Alaska Far Away: The New Deal Pioneers of the Matanuska Colony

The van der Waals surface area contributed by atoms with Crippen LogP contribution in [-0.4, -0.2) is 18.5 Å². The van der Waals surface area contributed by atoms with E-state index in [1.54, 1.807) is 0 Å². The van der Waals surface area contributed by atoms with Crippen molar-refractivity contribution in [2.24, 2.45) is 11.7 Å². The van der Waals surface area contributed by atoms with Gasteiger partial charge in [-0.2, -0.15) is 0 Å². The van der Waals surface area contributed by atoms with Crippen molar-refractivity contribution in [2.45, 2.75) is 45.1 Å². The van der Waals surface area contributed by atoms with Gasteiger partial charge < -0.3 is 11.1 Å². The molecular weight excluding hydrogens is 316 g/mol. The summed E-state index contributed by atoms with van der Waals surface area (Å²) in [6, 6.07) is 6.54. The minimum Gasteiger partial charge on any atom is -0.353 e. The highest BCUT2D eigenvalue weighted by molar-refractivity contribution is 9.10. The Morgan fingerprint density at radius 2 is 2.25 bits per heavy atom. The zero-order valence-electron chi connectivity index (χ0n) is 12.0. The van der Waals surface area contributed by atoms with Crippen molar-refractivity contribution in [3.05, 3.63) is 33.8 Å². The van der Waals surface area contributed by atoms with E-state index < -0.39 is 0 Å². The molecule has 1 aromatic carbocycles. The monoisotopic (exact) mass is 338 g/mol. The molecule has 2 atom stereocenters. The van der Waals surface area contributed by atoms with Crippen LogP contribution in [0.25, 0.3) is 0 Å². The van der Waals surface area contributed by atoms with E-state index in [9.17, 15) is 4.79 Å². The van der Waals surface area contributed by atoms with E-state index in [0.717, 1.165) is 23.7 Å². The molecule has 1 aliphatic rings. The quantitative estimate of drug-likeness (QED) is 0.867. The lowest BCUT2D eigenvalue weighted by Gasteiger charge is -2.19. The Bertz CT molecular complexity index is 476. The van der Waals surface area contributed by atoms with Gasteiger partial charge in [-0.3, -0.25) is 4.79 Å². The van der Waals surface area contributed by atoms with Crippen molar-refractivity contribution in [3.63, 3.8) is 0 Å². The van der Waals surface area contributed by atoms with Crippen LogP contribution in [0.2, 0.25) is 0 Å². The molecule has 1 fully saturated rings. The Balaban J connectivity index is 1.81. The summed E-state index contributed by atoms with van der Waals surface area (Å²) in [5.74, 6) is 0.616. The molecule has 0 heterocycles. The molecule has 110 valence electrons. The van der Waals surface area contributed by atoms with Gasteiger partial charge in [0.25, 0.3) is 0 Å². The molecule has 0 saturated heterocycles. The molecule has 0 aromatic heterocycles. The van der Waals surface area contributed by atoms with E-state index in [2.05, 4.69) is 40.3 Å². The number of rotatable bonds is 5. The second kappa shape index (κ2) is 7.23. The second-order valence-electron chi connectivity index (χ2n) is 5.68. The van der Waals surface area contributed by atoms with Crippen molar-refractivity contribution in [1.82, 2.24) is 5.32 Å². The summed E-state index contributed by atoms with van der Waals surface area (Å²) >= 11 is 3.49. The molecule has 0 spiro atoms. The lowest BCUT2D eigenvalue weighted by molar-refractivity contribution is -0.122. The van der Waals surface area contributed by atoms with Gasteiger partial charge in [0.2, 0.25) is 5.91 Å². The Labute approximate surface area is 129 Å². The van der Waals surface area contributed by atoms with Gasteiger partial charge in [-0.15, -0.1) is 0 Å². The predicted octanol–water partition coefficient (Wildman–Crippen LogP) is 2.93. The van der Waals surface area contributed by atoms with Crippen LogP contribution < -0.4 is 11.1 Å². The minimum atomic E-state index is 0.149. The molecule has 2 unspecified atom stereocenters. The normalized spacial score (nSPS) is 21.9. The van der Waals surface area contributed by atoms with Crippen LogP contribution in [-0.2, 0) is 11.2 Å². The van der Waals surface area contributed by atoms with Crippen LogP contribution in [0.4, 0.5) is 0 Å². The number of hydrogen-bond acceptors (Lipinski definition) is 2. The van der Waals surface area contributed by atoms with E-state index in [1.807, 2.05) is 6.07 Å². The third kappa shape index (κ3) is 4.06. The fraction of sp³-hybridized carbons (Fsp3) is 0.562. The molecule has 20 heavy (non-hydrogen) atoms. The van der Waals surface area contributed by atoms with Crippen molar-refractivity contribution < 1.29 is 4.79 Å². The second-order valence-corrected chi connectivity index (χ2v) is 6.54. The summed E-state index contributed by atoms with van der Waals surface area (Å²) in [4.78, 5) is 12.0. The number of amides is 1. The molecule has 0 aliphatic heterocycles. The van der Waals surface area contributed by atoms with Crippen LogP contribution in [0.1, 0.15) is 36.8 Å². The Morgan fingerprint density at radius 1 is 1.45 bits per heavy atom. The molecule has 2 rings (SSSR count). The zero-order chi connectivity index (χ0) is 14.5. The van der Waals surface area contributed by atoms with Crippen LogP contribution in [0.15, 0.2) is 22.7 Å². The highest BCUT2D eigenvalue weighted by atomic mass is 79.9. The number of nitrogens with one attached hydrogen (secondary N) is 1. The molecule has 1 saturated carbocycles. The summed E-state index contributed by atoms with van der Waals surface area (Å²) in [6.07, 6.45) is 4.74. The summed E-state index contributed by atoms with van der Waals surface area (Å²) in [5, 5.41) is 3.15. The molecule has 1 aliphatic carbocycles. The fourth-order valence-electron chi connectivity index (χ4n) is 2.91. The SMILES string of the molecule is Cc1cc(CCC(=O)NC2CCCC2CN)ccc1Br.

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In the midst of the Great Depression, Franklin Roosevelt's New Deal gave 202 destitute Midwestern farm families a chance to start over in Alaska, then just a U.S. territory. ALASKA FAR AWAY tells the absorbing story of this bold government experiment and of the unsuspecting families thrust into the national spotlight. The Matanuska Colonization Project of 1935 stood out as one of the most unusual and controversial of the many New Deal programs designed to help ordinary citizens crushed by the Great Depression. The project relocated more than 200 struggling families from northern Michigan, Minnesota and Wisconsin to the Matanuska Valley in Alaska to start an experimental farming colony, to open up Alaska for settlement and to give these families a fresh start. It generated a whirlwind of publicity at the time, not only as a very expensive federally funded social experiment (each family received a $3,000 loan), but also as one of the last pioneer movements in the United States. The national press by turns glorified, vilified and mythologized the colonists, one day lauding them as heroes and the next day scorning them as "cream-puff pioneers." Creating a new community under such an unforgiving microscope forged unbreakable ties among the colonists, some of whom remain there to this day. Narrated by actor Peter Coyote and featuring archival footage and interviews with many surviving colonists, ALASKA FAR AWAY recreates the hardships, dangers and excitement of leaving everything behind to settle a new land.

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